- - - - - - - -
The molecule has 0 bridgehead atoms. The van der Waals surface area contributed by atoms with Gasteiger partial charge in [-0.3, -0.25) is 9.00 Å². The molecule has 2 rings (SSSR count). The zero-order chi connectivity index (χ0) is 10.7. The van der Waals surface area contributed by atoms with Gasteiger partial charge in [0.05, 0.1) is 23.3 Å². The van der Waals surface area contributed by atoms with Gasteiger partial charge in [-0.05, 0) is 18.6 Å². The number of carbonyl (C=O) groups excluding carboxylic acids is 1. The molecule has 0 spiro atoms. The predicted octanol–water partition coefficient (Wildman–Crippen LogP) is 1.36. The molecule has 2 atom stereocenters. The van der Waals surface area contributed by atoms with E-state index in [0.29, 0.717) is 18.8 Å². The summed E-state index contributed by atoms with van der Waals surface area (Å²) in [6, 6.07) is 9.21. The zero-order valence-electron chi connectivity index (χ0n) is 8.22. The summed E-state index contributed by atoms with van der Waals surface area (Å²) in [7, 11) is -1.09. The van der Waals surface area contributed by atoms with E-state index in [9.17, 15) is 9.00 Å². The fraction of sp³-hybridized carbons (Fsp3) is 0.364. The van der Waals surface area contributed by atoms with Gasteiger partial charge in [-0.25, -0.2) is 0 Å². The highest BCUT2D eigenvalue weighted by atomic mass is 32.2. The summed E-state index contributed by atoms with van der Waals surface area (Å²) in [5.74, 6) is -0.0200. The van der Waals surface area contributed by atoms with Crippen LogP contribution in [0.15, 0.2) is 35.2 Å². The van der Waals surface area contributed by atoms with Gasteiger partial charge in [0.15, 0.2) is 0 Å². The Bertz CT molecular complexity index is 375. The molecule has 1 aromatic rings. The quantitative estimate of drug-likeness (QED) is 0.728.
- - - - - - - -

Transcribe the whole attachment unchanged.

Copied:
The molecule has 0 bridgehead atoms. The van der Waals surface area contributed by atoms with Gasteiger partial charge in [-0.3, -0.25) is 9.00 Å². The molecule has 2 rings (SSSR count). The zero-order chi connectivity index (χ0) is 10.7. The van der Waals surface area contributed by atoms with Gasteiger partial charge in [0.05, 0.1) is 23.3 Å². The van der Waals surface area contributed by atoms with Gasteiger partial charge in [-0.05, 0) is 18.6 Å². The number of carbonyl (C=O) groups excluding carboxylic acids is 1. The molecule has 0 spiro atoms. The predicted octanol–water partition coefficient (Wildman–Crippen LogP) is 1.36. The molecule has 2 atom stereocenters. The van der Waals surface area contributed by atoms with E-state index in [0.29, 0.717) is 18.8 Å². The summed E-state index contributed by atoms with van der Waals surface area (Å²) in [6, 6.07) is 9.21. The zero-order valence-electron chi connectivity index (χ0n) is 8.22. The summed E-state index contributed by atoms with van der Waals surface area (Å²) in [7, 11) is -1.09. The van der Waals surface area contributed by atoms with E-state index in [9.17, 15) is 9.00 Å². The fraction of sp³-hybridized carbons (Fsp3) is 0.364. The van der Waals surface area contributed by atoms with Gasteiger partial charge in [-0.25, -0.2) is 0 Å². The highest BCUT2D eigenvalue weighted by atomic mass is 32.2. The summed E-state index contributed by atoms with van der Waals surface area (Å²) in [5.74, 6) is -0.0200. The van der Waals surface area contributed by atoms with Crippen LogP contribution in [0.15, 0.2) is 35.2 Å². The van der Waals surface area contributed by atoms with Gasteiger partial charge in [0.15, 0.2) is 0 Å². The Bertz CT molecular complexity index is 375. The molecule has 1 aromatic rings. The quantitative estimate of drug-likeness (QED) is 0.728.